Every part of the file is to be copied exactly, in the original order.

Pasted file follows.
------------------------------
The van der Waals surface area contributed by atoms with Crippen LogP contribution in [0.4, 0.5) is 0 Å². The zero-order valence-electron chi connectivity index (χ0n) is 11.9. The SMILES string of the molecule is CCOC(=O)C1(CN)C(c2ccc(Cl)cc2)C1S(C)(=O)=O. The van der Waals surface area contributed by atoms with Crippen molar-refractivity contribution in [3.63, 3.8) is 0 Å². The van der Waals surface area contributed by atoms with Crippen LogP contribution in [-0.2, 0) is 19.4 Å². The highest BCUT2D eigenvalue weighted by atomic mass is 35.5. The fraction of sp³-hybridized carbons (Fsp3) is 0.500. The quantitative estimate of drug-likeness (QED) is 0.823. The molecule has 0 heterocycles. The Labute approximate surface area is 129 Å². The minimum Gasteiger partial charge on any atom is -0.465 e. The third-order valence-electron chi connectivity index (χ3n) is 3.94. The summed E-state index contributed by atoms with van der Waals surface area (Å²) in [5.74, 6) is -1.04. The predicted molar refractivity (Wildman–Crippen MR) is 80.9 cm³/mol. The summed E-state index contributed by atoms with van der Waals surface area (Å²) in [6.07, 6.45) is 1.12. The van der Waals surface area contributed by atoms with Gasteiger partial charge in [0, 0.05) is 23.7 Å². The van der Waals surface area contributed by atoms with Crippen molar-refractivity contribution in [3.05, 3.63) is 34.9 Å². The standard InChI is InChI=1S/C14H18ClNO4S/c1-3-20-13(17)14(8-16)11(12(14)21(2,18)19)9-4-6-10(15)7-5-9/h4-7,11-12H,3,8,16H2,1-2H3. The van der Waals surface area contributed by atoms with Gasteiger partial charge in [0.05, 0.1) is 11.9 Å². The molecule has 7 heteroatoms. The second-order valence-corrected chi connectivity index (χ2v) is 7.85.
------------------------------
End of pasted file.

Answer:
The van der Waals surface area contributed by atoms with Crippen LogP contribution in [0.4, 0.5) is 0 Å². The zero-order valence-electron chi connectivity index (χ0n) is 11.9. The SMILES string of the molecule is CCOC(=O)C1(CN)C(c2ccc(Cl)cc2)C1S(C)(=O)=O. The van der Waals surface area contributed by atoms with Crippen molar-refractivity contribution in [3.63, 3.8) is 0 Å². The van der Waals surface area contributed by atoms with Crippen LogP contribution in [-0.2, 0) is 19.4 Å². The highest BCUT2D eigenvalue weighted by atomic mass is 35.5. The fraction of sp³-hybridized carbons (Fsp3) is 0.500. The quantitative estimate of drug-likeness (QED) is 0.823. The molecule has 0 heterocycles. The Labute approximate surface area is 129 Å². The minimum Gasteiger partial charge on any atom is -0.465 e. The third-order valence-electron chi connectivity index (χ3n) is 3.94. The summed E-state index contributed by atoms with van der Waals surface area (Å²) in [5.74, 6) is -1.04. The predicted molar refractivity (Wildman–Crippen MR) is 80.9 cm³/mol. The summed E-state index contributed by atoms with van der Waals surface area (Å²) in [6.07, 6.45) is 1.12. The van der Waals surface area contributed by atoms with Gasteiger partial charge in [0, 0.05) is 23.7 Å². The van der Waals surface area contributed by atoms with Crippen molar-refractivity contribution in [3.05, 3.63) is 34.9 Å². The standard InChI is InChI=1S/C14H18ClNO4S/c1-3-20-13(17)14(8-16)11(12(14)21(2,18)19)9-4-6-10(15)7-5-9/h4-7,11-12H,3,8,16H2,1-2H3. The van der Waals surface area contributed by atoms with Gasteiger partial charge in [0.05, 0.1) is 11.9 Å². The molecule has 7 heteroatoms. The second-order valence-corrected chi connectivity index (χ2v) is 7.85.